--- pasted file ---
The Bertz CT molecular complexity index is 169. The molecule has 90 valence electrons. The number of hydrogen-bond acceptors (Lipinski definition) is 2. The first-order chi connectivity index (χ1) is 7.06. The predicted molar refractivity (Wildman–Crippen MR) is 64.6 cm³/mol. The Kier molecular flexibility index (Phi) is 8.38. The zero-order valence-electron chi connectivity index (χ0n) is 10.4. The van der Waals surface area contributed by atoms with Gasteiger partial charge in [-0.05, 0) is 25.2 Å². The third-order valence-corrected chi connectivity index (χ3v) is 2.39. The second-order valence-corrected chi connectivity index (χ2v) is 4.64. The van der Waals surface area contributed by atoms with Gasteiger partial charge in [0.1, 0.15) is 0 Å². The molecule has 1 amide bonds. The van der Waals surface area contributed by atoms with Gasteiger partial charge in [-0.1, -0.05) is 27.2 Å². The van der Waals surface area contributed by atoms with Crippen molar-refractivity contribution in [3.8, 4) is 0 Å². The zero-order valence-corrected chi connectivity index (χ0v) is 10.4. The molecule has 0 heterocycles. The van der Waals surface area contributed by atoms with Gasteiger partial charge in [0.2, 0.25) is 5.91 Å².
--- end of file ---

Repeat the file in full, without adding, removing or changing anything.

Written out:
The Bertz CT molecular complexity index is 169. The molecule has 90 valence electrons. The number of hydrogen-bond acceptors (Lipinski definition) is 2. The first-order chi connectivity index (χ1) is 7.06. The predicted molar refractivity (Wildman–Crippen MR) is 64.6 cm³/mol. The Kier molecular flexibility index (Phi) is 8.38. The zero-order valence-electron chi connectivity index (χ0n) is 10.4. The van der Waals surface area contributed by atoms with Gasteiger partial charge in [-0.05, 0) is 25.2 Å². The third-order valence-corrected chi connectivity index (χ3v) is 2.39. The second-order valence-corrected chi connectivity index (χ2v) is 4.64. The van der Waals surface area contributed by atoms with Gasteiger partial charge in [0.1, 0.15) is 0 Å². The molecule has 1 amide bonds. The van der Waals surface area contributed by atoms with Gasteiger partial charge in [-0.1, -0.05) is 27.2 Å². The van der Waals surface area contributed by atoms with Crippen molar-refractivity contribution in [3.8, 4) is 0 Å². The zero-order valence-corrected chi connectivity index (χ0v) is 10.4. The molecule has 0 heterocycles. The van der Waals surface area contributed by atoms with Gasteiger partial charge in [0.2, 0.25) is 5.91 Å².